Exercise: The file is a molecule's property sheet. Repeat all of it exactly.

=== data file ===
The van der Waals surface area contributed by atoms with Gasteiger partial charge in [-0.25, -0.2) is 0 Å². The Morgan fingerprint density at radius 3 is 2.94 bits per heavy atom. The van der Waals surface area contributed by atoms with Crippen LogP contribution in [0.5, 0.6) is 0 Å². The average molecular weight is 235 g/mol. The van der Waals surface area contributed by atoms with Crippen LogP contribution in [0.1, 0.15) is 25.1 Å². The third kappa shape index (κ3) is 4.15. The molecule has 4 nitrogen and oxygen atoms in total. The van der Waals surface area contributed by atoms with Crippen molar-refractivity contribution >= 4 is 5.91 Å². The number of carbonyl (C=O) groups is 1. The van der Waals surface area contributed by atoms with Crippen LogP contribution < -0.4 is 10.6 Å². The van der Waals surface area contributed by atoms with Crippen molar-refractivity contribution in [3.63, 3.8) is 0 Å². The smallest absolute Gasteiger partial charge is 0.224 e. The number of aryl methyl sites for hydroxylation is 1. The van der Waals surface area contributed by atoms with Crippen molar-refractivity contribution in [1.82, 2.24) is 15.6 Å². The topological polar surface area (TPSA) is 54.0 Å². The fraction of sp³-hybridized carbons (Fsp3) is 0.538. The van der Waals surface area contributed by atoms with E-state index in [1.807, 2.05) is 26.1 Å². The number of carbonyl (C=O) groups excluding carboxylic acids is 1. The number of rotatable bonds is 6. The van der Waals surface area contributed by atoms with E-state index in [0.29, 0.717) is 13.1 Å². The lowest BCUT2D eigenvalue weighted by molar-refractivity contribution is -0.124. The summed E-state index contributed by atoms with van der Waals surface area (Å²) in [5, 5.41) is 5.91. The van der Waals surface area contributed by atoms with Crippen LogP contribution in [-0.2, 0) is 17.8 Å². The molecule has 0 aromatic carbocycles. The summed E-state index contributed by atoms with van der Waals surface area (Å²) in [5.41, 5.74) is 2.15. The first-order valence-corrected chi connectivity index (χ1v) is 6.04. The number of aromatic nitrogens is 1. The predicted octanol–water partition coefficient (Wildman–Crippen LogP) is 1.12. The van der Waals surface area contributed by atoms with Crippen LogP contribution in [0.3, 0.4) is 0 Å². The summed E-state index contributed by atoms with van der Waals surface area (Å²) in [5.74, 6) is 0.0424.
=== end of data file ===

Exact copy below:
The van der Waals surface area contributed by atoms with Gasteiger partial charge in [-0.25, -0.2) is 0 Å². The Morgan fingerprint density at radius 3 is 2.94 bits per heavy atom. The van der Waals surface area contributed by atoms with Crippen LogP contribution in [0.5, 0.6) is 0 Å². The average molecular weight is 235 g/mol. The van der Waals surface area contributed by atoms with Crippen LogP contribution in [0.1, 0.15) is 25.1 Å². The third kappa shape index (κ3) is 4.15. The molecule has 4 nitrogen and oxygen atoms in total. The van der Waals surface area contributed by atoms with Crippen molar-refractivity contribution >= 4 is 5.91 Å². The number of carbonyl (C=O) groups is 1. The van der Waals surface area contributed by atoms with Crippen LogP contribution < -0.4 is 10.6 Å². The van der Waals surface area contributed by atoms with Crippen molar-refractivity contribution in [3.63, 3.8) is 0 Å². The smallest absolute Gasteiger partial charge is 0.224 e. The number of aryl methyl sites for hydroxylation is 1. The van der Waals surface area contributed by atoms with Crippen molar-refractivity contribution in [1.82, 2.24) is 15.6 Å². The topological polar surface area (TPSA) is 54.0 Å². The fraction of sp³-hybridized carbons (Fsp3) is 0.538. The van der Waals surface area contributed by atoms with E-state index in [1.807, 2.05) is 26.1 Å². The number of carbonyl (C=O) groups excluding carboxylic acids is 1. The number of rotatable bonds is 6. The van der Waals surface area contributed by atoms with E-state index in [0.29, 0.717) is 13.1 Å². The lowest BCUT2D eigenvalue weighted by molar-refractivity contribution is -0.124. The summed E-state index contributed by atoms with van der Waals surface area (Å²) in [5, 5.41) is 5.91. The van der Waals surface area contributed by atoms with Crippen LogP contribution in [-0.2, 0) is 17.8 Å². The molecule has 0 aromatic carbocycles. The summed E-state index contributed by atoms with van der Waals surface area (Å²) in [5.41, 5.74) is 2.15. The first-order valence-corrected chi connectivity index (χ1v) is 6.04. The number of aromatic nitrogens is 1. The predicted octanol–water partition coefficient (Wildman–Crippen LogP) is 1.12. The van der Waals surface area contributed by atoms with Crippen LogP contribution in [0.3, 0.4) is 0 Å². The summed E-state index contributed by atoms with van der Waals surface area (Å²) in [5.74, 6) is 0.0424.